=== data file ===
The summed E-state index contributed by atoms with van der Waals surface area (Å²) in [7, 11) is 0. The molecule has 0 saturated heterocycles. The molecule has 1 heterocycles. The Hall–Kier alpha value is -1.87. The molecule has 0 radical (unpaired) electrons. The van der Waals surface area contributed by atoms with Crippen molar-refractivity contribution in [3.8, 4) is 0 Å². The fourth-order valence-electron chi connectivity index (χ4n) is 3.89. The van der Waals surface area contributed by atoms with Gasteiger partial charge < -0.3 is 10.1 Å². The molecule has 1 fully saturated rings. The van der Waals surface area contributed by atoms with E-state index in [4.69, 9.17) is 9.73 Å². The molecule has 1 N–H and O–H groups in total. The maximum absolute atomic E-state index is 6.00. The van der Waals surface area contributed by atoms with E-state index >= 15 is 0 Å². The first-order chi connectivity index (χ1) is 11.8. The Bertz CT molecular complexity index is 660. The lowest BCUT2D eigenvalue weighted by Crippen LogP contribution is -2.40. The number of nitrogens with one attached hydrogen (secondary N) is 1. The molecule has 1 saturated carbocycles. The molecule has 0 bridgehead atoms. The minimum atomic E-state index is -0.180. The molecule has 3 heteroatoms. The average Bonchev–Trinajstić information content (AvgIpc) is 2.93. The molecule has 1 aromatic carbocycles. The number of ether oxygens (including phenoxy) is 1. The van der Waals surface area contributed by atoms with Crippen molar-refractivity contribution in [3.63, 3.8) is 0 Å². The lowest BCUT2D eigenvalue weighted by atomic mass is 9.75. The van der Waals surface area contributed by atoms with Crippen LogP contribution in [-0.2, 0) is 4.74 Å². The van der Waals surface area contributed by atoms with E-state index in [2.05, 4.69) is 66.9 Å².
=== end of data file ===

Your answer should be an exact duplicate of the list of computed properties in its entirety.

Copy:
The summed E-state index contributed by atoms with van der Waals surface area (Å²) in [7, 11) is 0. The molecule has 0 saturated heterocycles. The molecule has 1 heterocycles. The Hall–Kier alpha value is -1.87. The molecule has 0 radical (unpaired) electrons. The van der Waals surface area contributed by atoms with Crippen molar-refractivity contribution in [3.8, 4) is 0 Å². The fourth-order valence-electron chi connectivity index (χ4n) is 3.89. The van der Waals surface area contributed by atoms with Gasteiger partial charge < -0.3 is 10.1 Å². The molecule has 1 fully saturated rings. The van der Waals surface area contributed by atoms with E-state index in [4.69, 9.17) is 9.73 Å². The molecule has 1 N–H and O–H groups in total. The maximum absolute atomic E-state index is 6.00. The van der Waals surface area contributed by atoms with E-state index >= 15 is 0 Å². The first-order chi connectivity index (χ1) is 11.8. The Bertz CT molecular complexity index is 660. The lowest BCUT2D eigenvalue weighted by Crippen LogP contribution is -2.40. The number of nitrogens with one attached hydrogen (secondary N) is 1. The molecule has 1 saturated carbocycles. The molecule has 0 bridgehead atoms. The minimum atomic E-state index is -0.180. The molecule has 3 heteroatoms. The average Bonchev–Trinajstić information content (AvgIpc) is 2.93. The molecule has 1 aromatic carbocycles. The number of ether oxygens (including phenoxy) is 1. The van der Waals surface area contributed by atoms with Crippen molar-refractivity contribution in [3.63, 3.8) is 0 Å². The lowest BCUT2D eigenvalue weighted by atomic mass is 9.75. The van der Waals surface area contributed by atoms with Crippen LogP contribution in [-0.2, 0) is 4.74 Å². The van der Waals surface area contributed by atoms with E-state index in [2.05, 4.69) is 66.9 Å².